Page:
Labor & Worker Safety Series: Pt 1 ~ Cultivating the Future: Joel Salatin’s Tips to Turn Interns Into Full-time Farmers


Joel Salatin with the chickens of Polyface Farm

With the popularity of our Water & Drought Management series, we’re excited to announce our next two-month series of blog features about Labor & Worker Safety. The series will be a mix of practical toolkits created by our partners and stories and new tips from Cooperative Extension advisors, labor specialists and attorneys, experienced vegetable and livestock farmers, and newer farmers developing a labor force.

To kick off the series, we’re starting with tips from Joel Salatin, of Polyface Farm in Virginia, about turning interns into successful farmers. Joel works hard to cultivate a sense of excitement and leadership in his interns, not to mention provide a supportive and fair work relationship.

Read on about Joel’s intern program, which he shared at the recent first annual Permaculture Voices Conference in Southern California, and why he thinks a more nurturing introduction to the farming world will help beginning farmers stay the course and eventually succeed in their own operations.

In the wider world of agriculture, Joel Salatin is known as the self-proclaimed “lunatic farmer” and loudly defies industrial food production by preaching and enacting his gospel of holistic land management, animal welfare, and small-scale innovation. However, to the audience at this year’s Permaculture Voices Conference, Salatin’s otherwise radical approach to ecological farming seemed commonplace. What did stand out among this four-day convergence of rainwater harvesters, permaculturalists, and agro-foresters was his practical model for turning idealistic interns into the next generation of successful farmers.


Joel Salatin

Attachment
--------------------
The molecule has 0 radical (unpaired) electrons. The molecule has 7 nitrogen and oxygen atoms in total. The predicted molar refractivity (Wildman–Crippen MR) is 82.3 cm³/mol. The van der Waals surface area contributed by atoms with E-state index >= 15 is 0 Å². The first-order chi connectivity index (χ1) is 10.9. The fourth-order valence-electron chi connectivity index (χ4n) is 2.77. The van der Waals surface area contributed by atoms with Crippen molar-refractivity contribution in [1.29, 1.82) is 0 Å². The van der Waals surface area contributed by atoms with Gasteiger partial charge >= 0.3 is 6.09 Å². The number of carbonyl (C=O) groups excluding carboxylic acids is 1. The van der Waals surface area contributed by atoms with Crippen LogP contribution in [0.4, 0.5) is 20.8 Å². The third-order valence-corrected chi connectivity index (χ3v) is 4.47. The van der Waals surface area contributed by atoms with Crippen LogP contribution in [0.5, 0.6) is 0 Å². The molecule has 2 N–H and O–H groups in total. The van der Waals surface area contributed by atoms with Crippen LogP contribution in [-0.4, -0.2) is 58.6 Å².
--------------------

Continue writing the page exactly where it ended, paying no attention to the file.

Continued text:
Very few of those attending the conference came from large scale agricultural backgrounds. Instead, this gathering drew a wide variety of homesteaders, community gardeners, and environmentalists, all of whom are concerned about the threats facing our generation, like desertification, topsoil loss, and overdevelopment. In many ways, the conference attendees epitomized the type of eager applicant that Joel Salatin receives—over 500 each year for his internship program, where they vie to help rotationally graze cattle, mimic natural migrations, and pull chickens in mobile coops.

Nationwide there is an increasing awareness in agricultural production and an effort to understand where food comes from. From that growing interest, internship opportunities now exist all over the country. In theory, these internships provide valuable learning opportunities, but the disparity among different internships is wide.

Some farms provide in depth training, bringing together valuable on-farm experiences with robust educational opportunities. Other farms may view interns as free or cheap labor (despite this often being technically illegal), overworking their team with repetitive tasks and not offering learning experiences or compensation. Joel Salatin, on the other hand, relates to these young agrarians who arrive at his farm each season as extended members of his family: “Don’t forget,” he told the crowded conference room, “you are cultivating a potential partner.”

Salatin has no interest in the term “employee”. After an intensive six-month introduction, interns at Polyface Farm are given the opportunity to enter what Salatin calls his “fiefdom”. Much of his success comes from a perspective of working on improving land instead of expanding into a larger operation. “All land is sorely underutilized,” he claimed, “so before you go chasing more acreage, look around at what you have and ask ‘What else can I do here?’”